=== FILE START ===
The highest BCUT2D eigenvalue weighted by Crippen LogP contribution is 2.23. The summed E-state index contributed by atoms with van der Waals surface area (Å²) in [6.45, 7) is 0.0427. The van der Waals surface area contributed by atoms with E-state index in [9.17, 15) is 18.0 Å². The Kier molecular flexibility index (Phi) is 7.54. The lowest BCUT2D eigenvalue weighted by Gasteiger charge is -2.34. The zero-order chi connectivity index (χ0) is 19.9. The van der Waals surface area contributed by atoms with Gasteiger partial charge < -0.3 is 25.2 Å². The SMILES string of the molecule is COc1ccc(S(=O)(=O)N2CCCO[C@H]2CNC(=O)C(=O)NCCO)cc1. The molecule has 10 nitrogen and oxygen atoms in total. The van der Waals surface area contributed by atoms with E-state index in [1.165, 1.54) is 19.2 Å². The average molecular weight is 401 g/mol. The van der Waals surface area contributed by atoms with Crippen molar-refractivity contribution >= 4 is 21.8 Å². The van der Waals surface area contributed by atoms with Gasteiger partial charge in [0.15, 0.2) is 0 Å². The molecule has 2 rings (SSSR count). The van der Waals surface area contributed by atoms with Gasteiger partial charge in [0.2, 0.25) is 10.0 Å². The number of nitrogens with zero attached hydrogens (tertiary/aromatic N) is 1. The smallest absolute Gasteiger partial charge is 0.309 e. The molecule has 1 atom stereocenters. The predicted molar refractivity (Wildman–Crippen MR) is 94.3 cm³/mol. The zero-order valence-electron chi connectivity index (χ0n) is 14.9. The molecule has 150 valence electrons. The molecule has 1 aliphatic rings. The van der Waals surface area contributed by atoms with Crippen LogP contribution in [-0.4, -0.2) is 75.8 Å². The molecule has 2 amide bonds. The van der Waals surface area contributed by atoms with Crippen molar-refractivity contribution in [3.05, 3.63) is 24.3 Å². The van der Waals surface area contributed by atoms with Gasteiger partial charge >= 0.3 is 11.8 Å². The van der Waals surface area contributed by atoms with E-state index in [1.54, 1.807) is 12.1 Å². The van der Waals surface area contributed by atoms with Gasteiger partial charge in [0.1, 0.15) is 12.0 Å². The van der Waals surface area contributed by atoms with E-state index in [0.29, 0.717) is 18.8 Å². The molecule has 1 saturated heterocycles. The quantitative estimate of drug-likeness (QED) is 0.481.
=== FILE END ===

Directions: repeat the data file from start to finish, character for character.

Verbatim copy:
The highest BCUT2D eigenvalue weighted by Crippen LogP contribution is 2.23. The summed E-state index contributed by atoms with van der Waals surface area (Å²) in [6.45, 7) is 0.0427. The van der Waals surface area contributed by atoms with E-state index in [9.17, 15) is 18.0 Å². The Kier molecular flexibility index (Phi) is 7.54. The lowest BCUT2D eigenvalue weighted by Gasteiger charge is -2.34. The zero-order chi connectivity index (χ0) is 19.9. The van der Waals surface area contributed by atoms with Gasteiger partial charge < -0.3 is 25.2 Å². The SMILES string of the molecule is COc1ccc(S(=O)(=O)N2CCCO[C@H]2CNC(=O)C(=O)NCCO)cc1. The molecule has 10 nitrogen and oxygen atoms in total. The van der Waals surface area contributed by atoms with E-state index in [1.165, 1.54) is 19.2 Å². The average molecular weight is 401 g/mol. The van der Waals surface area contributed by atoms with Crippen molar-refractivity contribution >= 4 is 21.8 Å². The van der Waals surface area contributed by atoms with Gasteiger partial charge in [0.15, 0.2) is 0 Å². The molecule has 2 rings (SSSR count). The van der Waals surface area contributed by atoms with Gasteiger partial charge in [0.2, 0.25) is 10.0 Å². The number of nitrogens with zero attached hydrogens (tertiary/aromatic N) is 1. The smallest absolute Gasteiger partial charge is 0.309 e. The molecule has 1 atom stereocenters. The predicted molar refractivity (Wildman–Crippen MR) is 94.3 cm³/mol. The zero-order valence-electron chi connectivity index (χ0n) is 14.9. The molecule has 150 valence electrons. The molecule has 1 aliphatic rings. The van der Waals surface area contributed by atoms with Crippen LogP contribution in [-0.4, -0.2) is 75.8 Å². The molecule has 2 amide bonds. The van der Waals surface area contributed by atoms with Crippen molar-refractivity contribution in [3.05, 3.63) is 24.3 Å². The van der Waals surface area contributed by atoms with Gasteiger partial charge >= 0.3 is 11.8 Å². The van der Waals surface area contributed by atoms with E-state index in [1.54, 1.807) is 12.1 Å². The van der Waals surface area contributed by atoms with Gasteiger partial charge in [0.1, 0.15) is 12.0 Å². The van der Waals surface area contributed by atoms with E-state index in [0.29, 0.717) is 18.8 Å². The molecule has 1 saturated heterocycles. The quantitative estimate of drug-likeness (QED) is 0.481.